Read the entire review at National Review Online.

Blog author: jballor
Wednesday, June 20, 2012
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In my Acton Commentary this week, “Good Work Never Ends,” I look at the example of two local personalities, John Izenbaard of Kalamazoo, Michigan, and Fred Carl Hamilton of Wyoming, Michigan, to argue that “the good work of service to others ought never end as long as we live.”

Izenbaard in particular is a striking example of perseverance in serving others. The 90 year-old Izenbaard has been working at Hoekstra’s True Value Hardware for 74 years, and has no plans to retire.

During his conversation with Rev. Sirico at Acton University last week, Michael Novak observed that at the heart of every business is an idea, some new good or service that is produced. In my talk on “The Church and God’s Economy,” I outlined what I call the 4 P’s of God’s economy. The P for the realm of work is that of “production,” precisely in the same sense used by Novak. Work is the realm of productive service of others. When work is defined in this way it causes us to rethink from the ground up the worldly notion of retirement.

In this week’s piece I also refer to the formula “from success to significance.” As I point out, a good way of understanding this formula is not necessarily as a temporal transition from career into retirement, but rather as a shift in perspective. On that score, we might also talk about moving “from success to service,” or even defining success in terms of productive service.

Dietrich Bonhoeffer has a helpful insight into what this might look like in relation to the challenge of being faithful in the midst of the daily grind:

The unity of prayer and work, the unity of the day, is found because finding the You of God behind the It of the day’s work is what Paul means by his admonition to “pray without ceasing” (1 Thess. 5:17). The prayer of the Christian reaches, therefore, beyond the time allocated to it and extends into the midst of the work. It surrounds the whole day, and in so doing, it does not hinder the work; it promotes work, affirms work, gives work great significance and joyfulness. Thus every word, every deed, every piece of work of the Christian becomes a prayer, not in the unreal sense of being constantly distracted from the task that must be done, but in a real breakthrough from the hard It to the gracious You.

I also note Lester DeKoster’s fine book on work in the context of this week’s piece, and his argument helps us realize that the dynamic of serving others and serving God is not an either/or proposition. As he writes, work “gives meaning to life because it is the form in which we make ourselves useful to others, and thus to God.”

From Reason.com’s blog comes this story about the company Capital Bikeshare, a business which rents bikes to people throughout the D.C. metropolitan area. Sounds like a cool idea, but why is it getting taxpayer support?

Capital Bikeshare, which rents bikes at more than 165 outdoor stations in the Washington D.C. area, serves highly educated and affluent whites.There’s nothing wrong with that, of course, except that the program has received $16 million in government subsidies, including over $1 million specifically earmarked to “address the unique transportation challenges faced by welfare recipients and low-income persons seeking to obtain and maintain employment.”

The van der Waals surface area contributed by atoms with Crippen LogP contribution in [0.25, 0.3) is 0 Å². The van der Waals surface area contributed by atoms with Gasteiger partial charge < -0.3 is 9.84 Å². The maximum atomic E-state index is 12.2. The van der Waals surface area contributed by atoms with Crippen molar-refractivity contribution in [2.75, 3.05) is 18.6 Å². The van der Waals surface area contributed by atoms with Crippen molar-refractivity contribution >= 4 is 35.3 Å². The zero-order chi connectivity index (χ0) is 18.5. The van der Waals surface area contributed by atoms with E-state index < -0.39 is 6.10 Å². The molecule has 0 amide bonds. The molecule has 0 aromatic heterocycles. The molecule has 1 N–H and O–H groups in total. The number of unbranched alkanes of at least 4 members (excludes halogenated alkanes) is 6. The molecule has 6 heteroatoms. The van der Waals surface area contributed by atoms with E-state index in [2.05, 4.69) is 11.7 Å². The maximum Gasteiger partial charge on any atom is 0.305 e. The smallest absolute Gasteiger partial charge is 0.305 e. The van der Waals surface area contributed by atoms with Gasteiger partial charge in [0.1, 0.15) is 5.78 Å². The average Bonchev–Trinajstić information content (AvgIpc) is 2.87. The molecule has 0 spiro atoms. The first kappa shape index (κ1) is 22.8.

Well, helping the poor sounds nice. I bet it’s really helped them out, let’s see if that’s the case.

Capital Bikeshare’s latest user survey finds that 95 percent of its regular patrons have college degrees, 53 percent have a Masters or Ph.D., and 80 percent are white. Fully 0 percent have only a high school diploma and just 7 percent make less than $25,000 a year. More than 90 percent were employed and 14 percent reported they were college students, suggesting that very few welfare recipients are using the service.

Well, at least legislators can feel good I guess, even if they haven’t really done any good. This episode points out that government efforts are often poorly targeted in their attempts to help the poor. There’s nothing wrong with running a bike service, but the rationale that such enterprises should receive tax payer support because they help the poor is wrong. This applies to many topics in attempted government aid, many government policies that are ostensibly meant to help the poor are actually very poorly targeted. As Ismael Hernandez said last week during a lecture given at Acton University, we must use not just our hearts and our muscles, but also our minds.

A lecture from Ismael Hernandez on “Subsidiarity and Helping the Poor” and other lectures from Acton University can be found here.

Matthew Tuininga, at Christian in America, attended Acton University last week, and came away with a number of insights regarding government, religion and economics. Chief among his insights is this:

Christians should not argue for a free market or capitalist society because Scripture or the Church has given us such a system. Rather, the moral case for a free market and for capitalism depends to a significant degree on the fact that it works. Principle, in that sense, is inseparable from pragmatism. If you want to help the poor, why would you support any system other than that which has done more to create economic growth and has lifted more people out of poverty than any other institution or force in the history of the world? If you value freedom, why not maximize it as much as is possible consistent with general prosperity, peace, and order?